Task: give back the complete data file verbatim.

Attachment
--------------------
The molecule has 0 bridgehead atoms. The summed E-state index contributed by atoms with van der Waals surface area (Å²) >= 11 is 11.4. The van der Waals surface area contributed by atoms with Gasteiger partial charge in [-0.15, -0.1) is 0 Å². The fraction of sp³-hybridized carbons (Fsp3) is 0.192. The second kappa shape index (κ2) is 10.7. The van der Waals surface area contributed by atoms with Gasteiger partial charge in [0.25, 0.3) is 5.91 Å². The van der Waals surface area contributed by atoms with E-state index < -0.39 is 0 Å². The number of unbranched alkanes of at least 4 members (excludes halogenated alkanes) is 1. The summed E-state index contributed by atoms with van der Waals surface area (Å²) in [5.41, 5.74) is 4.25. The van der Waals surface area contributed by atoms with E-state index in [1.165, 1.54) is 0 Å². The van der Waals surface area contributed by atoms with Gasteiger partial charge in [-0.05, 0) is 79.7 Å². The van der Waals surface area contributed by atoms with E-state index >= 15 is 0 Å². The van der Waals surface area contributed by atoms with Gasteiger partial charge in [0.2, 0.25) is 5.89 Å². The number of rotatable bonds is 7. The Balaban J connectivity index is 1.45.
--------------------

The molecule has 0 bridgehead atoms. The summed E-state index contributed by atoms with van der Waals surface area (Å²) >= 11 is 11.4. The van der Waals surface area contributed by atoms with Gasteiger partial charge in [-0.15, -0.1) is 0 Å². The fraction of sp³-hybridized carbons (Fsp3) is 0.192. The second kappa shape index (κ2) is 10.7. The van der Waals surface area contributed by atoms with Gasteiger partial charge in [0.25, 0.3) is 5.91 Å². The van der Waals surface area contributed by atoms with E-state index < -0.39 is 0 Å². The number of unbranched alkanes of at least 4 members (excludes halogenated alkanes) is 1. The summed E-state index contributed by atoms with van der Waals surface area (Å²) in [5.41, 5.74) is 4.25. The van der Waals surface area contributed by atoms with E-state index in [1.165, 1.54) is 0 Å². The van der Waals surface area contributed by atoms with Gasteiger partial charge in [-0.05, 0) is 79.7 Å². The van der Waals surface area contributed by atoms with E-state index >= 15 is 0 Å². The van der Waals surface area contributed by atoms with Gasteiger partial charge in [0.2, 0.25) is 5.89 Å². The number of rotatable bonds is 7. The Balaban J connectivity index is 1.45.